Using Python and YouTube's API to Get Random Comments from a Video
We'll go over the code powering a CLI tool using only the Python 3 standard library and cover a few programming patterns along the way.
Quick Jump: Demo Video and Going Over the Python Code
This script is what I ended up developing to automate the process. It’s available on GitHub. This video goes over both using the script and going over all of the code to make it work.
We’ll cover a bunch of general Python programming concepts like using argparse, CLI argument validation, using
map(), making GET requests, environment variables, loading JSON, picking random items from a list, de-duping a list and more.
All of the above is done using Python’s standard library. There’s no 3rd party dependencies.
Demo Video and Going Over the Python Code
- 0:28 – Why did I even develop this script?
- 1:23 – How the script works at a high level
- 2:16 – Installing the script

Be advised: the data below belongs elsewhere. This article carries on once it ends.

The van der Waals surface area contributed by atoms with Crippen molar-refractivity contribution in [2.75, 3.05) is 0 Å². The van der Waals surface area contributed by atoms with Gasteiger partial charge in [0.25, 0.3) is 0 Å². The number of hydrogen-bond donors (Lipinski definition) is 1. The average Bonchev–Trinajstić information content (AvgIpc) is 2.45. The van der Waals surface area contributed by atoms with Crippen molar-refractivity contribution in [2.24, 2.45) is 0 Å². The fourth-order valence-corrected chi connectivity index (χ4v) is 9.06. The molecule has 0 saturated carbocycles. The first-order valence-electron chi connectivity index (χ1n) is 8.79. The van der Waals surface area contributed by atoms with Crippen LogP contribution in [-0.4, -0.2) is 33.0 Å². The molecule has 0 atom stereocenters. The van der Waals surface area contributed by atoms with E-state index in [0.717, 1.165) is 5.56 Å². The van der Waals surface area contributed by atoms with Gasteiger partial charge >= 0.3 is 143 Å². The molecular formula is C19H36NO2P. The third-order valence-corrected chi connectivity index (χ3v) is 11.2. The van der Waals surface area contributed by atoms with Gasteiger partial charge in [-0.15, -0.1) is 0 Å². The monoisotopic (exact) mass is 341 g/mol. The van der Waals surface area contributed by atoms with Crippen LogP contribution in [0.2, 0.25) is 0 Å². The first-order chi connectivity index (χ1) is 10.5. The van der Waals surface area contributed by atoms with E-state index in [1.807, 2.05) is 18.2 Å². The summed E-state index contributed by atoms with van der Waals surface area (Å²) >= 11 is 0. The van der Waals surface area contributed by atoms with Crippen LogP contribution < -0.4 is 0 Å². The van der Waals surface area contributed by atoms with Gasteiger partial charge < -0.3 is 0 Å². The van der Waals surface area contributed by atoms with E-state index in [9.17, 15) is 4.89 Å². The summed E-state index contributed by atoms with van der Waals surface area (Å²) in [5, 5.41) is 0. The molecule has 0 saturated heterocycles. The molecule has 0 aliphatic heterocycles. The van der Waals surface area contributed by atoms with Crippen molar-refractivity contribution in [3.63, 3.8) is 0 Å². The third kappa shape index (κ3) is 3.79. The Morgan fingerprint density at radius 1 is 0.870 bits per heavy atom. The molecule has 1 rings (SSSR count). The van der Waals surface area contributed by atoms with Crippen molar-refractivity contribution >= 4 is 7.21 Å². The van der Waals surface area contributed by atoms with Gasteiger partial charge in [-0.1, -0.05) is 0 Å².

- 3:15 – Creating a YouTube API key
- 5:44 – Getting your public IP address with
- 6:33 – Exporting our YOUTUBE_API_KEY so the script can use it
- 7:35 – Running the script with a few different arguments
- 9:56 – Finding the entry point of the script and seeing how it all fits together
- 12:01 – Parsing arguments in Python with argparse
- 14:54 – Writing custom type validations for argparse
- 18:47 – Using Python’s map function to modify every item in a list
- 22:03 – Outputting the results with a multi-line f string
- 23:24 – Formatting the output so other programs can easily parse it
- 24:46 – Abstracting behavior into functions helps readability
- 25:34 – Handling the YOUTUBE_API_KEY ENV variable and argparse input
- 27:22 – Using YouTube’s API to get a list of top level comments
- 30:40 – Converting a dictionary of args into a URL encoded query string
- 31:24 – Making GET requests with urllib and Python’s standard library
- 33:04 – Getting the top level comments, specifically the display names
- 37:07 – Dealing with paginating over multiple pages of comments
- 39:48 – Flattening a list in Python using the chain module
- 42:04 – Creating a unique and sorted list
- 42:53 – Removing items from a list that exist in another list
- 45:09 – Tracking the count of comment authors who were omit / removed
- 45:35 – Picking the winners by randomly selecting items from a list
- 48:53 – Recap and commenting below to ask questions about the code
- Related video going into more details about argparse and building Python CLIs
Did you takeaway anything from this video? Let me know below.